Christmas is celebrated across the world by some 2.1 billion Christians Jesus’s name day. But when you take a closer look at its traditions, you’ll find that Christmas traditions have less to do with the religion more to do with cultural exchange. Here are four questions you may have about the history Christmas traditions:
1. Why is Christmas on 25 December?
No one knows why we celebrate Christmas on 25 December. There is no precise date given in the Bible and early Christians – making the origins of the date murky. The most popular theory posits that Christmas is on the 25th because it coincides with the winter solstice which was celebrated throughout the Roman Empire. This argument makes sense – Christmas traditions borrows heavily from pagan traditions. Another theory holds that 25 December was selected because it’s nine months after Jesus’s conception. But both these theories lack written historical evidence – we just don’t know for sure why the Church selected 25 December.
2. Who is Santa Claus?
The modern day Santa Claus is an amalgamation of several separate European traditions interpreted from the legend of Saint Nicholas. St Nicholas is the fourth-century Greek bishop of Myra. He is the patron saint of children, students, merchants and the falsely accused, amongst others. Tradition holds that St. Nicholas was a generous secret gift giver – it’s this habit that gave rise to Santa Claus and Sinterklaas.
Traditions surrounding Santa Claus (like his penchant for chimneys) was intermix with the European legends of Father Christmas, Christkind, La Befana and Odin. Though the modern day depiction of Santa Claus has its origins in Europe, the iconic image we think of now is courtesy of Coca-Cola. Coke used an illustration that accompanies Twas a Night Before Christmas as the basis of Santa and has cemented the persona of a chubby and jolly St. Nick in our minds forever.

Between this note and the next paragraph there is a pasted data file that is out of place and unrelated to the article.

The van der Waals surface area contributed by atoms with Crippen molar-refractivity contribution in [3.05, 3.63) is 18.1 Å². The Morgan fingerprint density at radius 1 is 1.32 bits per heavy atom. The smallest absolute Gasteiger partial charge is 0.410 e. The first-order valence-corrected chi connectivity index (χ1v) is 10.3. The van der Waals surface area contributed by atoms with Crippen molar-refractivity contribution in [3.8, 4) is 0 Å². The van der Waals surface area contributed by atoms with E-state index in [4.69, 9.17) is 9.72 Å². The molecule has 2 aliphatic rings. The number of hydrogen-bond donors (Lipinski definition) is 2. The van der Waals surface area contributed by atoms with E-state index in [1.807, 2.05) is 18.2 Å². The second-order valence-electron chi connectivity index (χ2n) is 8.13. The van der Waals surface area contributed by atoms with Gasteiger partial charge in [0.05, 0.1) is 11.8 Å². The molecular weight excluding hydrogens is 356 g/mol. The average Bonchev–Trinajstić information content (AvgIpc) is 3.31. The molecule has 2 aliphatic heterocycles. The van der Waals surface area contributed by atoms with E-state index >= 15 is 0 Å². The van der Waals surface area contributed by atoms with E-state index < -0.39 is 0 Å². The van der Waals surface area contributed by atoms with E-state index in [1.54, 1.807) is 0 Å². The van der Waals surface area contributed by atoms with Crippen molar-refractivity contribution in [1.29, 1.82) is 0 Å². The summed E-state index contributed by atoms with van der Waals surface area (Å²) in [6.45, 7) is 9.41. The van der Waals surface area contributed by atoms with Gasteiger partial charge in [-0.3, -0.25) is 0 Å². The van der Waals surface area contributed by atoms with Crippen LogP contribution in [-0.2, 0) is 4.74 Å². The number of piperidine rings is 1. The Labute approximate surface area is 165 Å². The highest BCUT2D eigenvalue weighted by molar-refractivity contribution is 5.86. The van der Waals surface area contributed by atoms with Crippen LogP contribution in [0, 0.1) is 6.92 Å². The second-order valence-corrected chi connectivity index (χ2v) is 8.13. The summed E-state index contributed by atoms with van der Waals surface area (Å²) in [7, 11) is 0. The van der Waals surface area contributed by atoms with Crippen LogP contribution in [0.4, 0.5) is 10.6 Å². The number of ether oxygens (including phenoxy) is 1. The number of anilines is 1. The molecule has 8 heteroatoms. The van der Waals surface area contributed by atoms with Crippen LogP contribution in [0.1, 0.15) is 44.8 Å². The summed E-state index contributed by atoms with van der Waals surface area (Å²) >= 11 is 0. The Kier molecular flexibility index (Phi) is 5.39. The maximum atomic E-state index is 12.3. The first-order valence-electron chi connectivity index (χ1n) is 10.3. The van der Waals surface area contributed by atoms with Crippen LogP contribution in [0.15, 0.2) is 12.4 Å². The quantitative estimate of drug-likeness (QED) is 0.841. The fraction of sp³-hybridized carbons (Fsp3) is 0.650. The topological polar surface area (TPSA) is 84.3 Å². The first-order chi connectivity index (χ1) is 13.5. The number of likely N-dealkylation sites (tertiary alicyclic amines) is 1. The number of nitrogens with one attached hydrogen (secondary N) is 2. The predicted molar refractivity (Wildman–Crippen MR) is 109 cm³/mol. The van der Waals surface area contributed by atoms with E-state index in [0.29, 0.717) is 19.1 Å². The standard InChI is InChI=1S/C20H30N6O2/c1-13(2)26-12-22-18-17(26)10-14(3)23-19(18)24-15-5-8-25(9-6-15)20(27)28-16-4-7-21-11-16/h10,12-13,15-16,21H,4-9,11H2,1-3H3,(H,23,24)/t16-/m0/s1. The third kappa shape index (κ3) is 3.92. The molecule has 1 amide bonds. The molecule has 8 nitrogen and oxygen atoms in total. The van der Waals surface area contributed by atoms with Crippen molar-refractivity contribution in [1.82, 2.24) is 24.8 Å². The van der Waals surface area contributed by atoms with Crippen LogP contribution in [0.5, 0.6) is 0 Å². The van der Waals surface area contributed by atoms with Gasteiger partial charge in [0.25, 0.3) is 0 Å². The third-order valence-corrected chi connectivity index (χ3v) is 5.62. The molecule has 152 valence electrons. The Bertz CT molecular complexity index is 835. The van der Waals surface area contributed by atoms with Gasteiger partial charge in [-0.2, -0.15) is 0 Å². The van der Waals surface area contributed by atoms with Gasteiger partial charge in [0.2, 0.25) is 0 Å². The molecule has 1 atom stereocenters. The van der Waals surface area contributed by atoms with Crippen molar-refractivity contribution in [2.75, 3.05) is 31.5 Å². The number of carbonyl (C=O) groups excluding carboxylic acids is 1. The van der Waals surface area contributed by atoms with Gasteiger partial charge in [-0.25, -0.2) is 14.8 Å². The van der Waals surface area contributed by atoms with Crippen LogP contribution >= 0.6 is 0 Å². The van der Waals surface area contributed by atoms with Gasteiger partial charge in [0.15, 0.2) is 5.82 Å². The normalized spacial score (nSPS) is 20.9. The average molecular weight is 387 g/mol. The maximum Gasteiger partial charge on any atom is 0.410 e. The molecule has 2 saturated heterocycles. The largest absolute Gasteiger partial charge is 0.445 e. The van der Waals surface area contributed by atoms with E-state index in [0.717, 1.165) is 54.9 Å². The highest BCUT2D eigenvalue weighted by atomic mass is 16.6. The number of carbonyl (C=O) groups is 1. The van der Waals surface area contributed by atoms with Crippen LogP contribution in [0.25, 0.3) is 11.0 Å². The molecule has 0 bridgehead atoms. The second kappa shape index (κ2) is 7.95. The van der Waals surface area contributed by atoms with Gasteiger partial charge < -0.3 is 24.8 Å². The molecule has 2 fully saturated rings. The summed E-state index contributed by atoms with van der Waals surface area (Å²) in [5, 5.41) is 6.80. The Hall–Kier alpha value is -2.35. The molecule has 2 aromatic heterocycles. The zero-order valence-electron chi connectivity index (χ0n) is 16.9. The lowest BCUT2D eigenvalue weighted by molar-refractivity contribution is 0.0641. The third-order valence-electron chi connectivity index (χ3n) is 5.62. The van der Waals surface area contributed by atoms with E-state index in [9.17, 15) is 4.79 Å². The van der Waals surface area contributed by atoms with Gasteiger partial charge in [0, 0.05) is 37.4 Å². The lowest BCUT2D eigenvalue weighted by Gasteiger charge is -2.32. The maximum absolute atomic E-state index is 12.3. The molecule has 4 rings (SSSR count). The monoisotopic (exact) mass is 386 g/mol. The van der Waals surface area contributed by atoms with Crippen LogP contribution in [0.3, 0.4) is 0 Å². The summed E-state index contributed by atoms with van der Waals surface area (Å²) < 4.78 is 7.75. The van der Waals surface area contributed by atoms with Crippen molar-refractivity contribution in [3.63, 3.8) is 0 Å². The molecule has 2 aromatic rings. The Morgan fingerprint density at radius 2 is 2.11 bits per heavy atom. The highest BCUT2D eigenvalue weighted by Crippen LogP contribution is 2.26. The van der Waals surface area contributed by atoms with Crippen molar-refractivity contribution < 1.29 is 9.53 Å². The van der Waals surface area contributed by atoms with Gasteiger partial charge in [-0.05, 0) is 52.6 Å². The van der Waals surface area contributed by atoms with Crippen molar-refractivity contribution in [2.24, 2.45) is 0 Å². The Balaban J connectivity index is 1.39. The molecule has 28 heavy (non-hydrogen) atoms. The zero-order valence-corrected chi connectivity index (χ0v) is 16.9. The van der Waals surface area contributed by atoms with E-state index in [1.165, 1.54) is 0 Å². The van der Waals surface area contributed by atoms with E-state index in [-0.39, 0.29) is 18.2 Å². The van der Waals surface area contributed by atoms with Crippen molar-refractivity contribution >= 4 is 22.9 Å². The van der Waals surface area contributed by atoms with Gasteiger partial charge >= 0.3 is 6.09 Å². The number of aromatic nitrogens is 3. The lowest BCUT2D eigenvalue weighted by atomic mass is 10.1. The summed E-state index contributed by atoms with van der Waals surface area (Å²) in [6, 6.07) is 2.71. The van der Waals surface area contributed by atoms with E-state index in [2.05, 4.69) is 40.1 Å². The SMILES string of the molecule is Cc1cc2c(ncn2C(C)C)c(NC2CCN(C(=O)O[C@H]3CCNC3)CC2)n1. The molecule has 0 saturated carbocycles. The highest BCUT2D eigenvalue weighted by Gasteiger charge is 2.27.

3. Where do Christmas Trees come from?
Christmas trees have its history rooted in the pagan traditions of Europe. The practice of bringing evergreens into the home during winter festivals had existed long before Christianity came to the continent. The modern tradition evolved from 17th century Germany, although historians are unsure of what brought it about. Chances are it’s a remnant of earlier European traditions.
4. Why is eating fruit cake a Christmas tradition?
Christmas cake, as Commonwealth nations know it, has its beginnings in the British yule time dessert, plum pudding. Plum pudding can be traced back to medieval times. As time passed, plum pudding evolved into what we recognise as Christmas cake. Like most Christmas traditions, exactly how this happened is unknown.
The traditions that surround Christmas developed over centuries, evolving from traditions that existed before Christianity came to Europe. This ensures that the origins of Christmas traditions remain as mysterious as it is magical.